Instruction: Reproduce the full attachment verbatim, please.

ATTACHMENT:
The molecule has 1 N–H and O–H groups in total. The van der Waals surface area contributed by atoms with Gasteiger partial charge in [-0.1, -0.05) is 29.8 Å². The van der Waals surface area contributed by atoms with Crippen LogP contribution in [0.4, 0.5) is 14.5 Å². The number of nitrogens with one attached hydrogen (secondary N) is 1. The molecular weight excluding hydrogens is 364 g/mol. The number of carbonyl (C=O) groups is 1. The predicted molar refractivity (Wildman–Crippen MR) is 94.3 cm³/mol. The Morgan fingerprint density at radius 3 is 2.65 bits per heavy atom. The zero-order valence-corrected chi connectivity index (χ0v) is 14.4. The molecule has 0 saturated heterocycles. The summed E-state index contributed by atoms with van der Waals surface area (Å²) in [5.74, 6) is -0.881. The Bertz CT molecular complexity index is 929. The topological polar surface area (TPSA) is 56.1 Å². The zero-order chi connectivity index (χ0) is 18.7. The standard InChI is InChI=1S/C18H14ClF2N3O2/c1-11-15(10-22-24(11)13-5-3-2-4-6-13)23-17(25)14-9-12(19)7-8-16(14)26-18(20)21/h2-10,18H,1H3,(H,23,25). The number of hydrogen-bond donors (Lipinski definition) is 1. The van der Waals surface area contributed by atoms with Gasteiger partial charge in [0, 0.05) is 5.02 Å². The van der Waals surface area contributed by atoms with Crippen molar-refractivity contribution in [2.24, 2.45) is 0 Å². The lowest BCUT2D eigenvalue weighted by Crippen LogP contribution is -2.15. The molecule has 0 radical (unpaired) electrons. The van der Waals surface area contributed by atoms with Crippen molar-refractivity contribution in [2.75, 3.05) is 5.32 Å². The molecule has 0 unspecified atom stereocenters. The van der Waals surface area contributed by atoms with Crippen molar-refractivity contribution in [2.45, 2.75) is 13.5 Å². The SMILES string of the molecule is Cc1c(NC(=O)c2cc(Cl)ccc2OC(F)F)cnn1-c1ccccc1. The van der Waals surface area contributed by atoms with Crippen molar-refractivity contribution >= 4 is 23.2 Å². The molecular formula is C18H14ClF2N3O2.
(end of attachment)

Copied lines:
The molecule has 1 N–H and O–H groups in total. The van der Waals surface area contributed by atoms with Gasteiger partial charge in [-0.1, -0.05) is 29.8 Å². The van der Waals surface area contributed by atoms with Crippen LogP contribution in [0.4, 0.5) is 14.5 Å². The number of nitrogens with one attached hydrogen (secondary N) is 1. The molecular weight excluding hydrogens is 364 g/mol. The number of carbonyl (C=O) groups is 1. The predicted molar refractivity (Wildman–Crippen MR) is 94.3 cm³/mol. The Morgan fingerprint density at radius 3 is 2.65 bits per heavy atom. The zero-order valence-corrected chi connectivity index (χ0v) is 14.4. The molecule has 0 saturated heterocycles. The summed E-state index contributed by atoms with van der Waals surface area (Å²) in [5.74, 6) is -0.881. The Bertz CT molecular complexity index is 929. The topological polar surface area (TPSA) is 56.1 Å². The zero-order chi connectivity index (χ0) is 18.7. The standard InChI is InChI=1S/C18H14ClF2N3O2/c1-11-15(10-22-24(11)13-5-3-2-4-6-13)23-17(25)14-9-12(19)7-8-16(14)26-18(20)21/h2-10,18H,1H3,(H,23,25). The number of hydrogen-bond donors (Lipinski definition) is 1. The van der Waals surface area contributed by atoms with Gasteiger partial charge in [0, 0.05) is 5.02 Å². The van der Waals surface area contributed by atoms with Crippen molar-refractivity contribution in [2.24, 2.45) is 0 Å². The lowest BCUT2D eigenvalue weighted by Crippen LogP contribution is -2.15. The molecule has 0 radical (unpaired) electrons. The van der Waals surface area contributed by atoms with Crippen molar-refractivity contribution in [2.75, 3.05) is 5.32 Å². The molecule has 0 unspecified atom stereocenters. The van der Waals surface area contributed by atoms with Crippen molar-refractivity contribution in [2.45, 2.75) is 13.5 Å². The SMILES string of the molecule is Cc1c(NC(=O)c2cc(Cl)ccc2OC(F)F)cnn1-c1ccccc1. The van der Waals surface area contributed by atoms with Crippen molar-refractivity contribution >= 4 is 23.2 Å². The molecular formula is C18H14ClF2N3O2.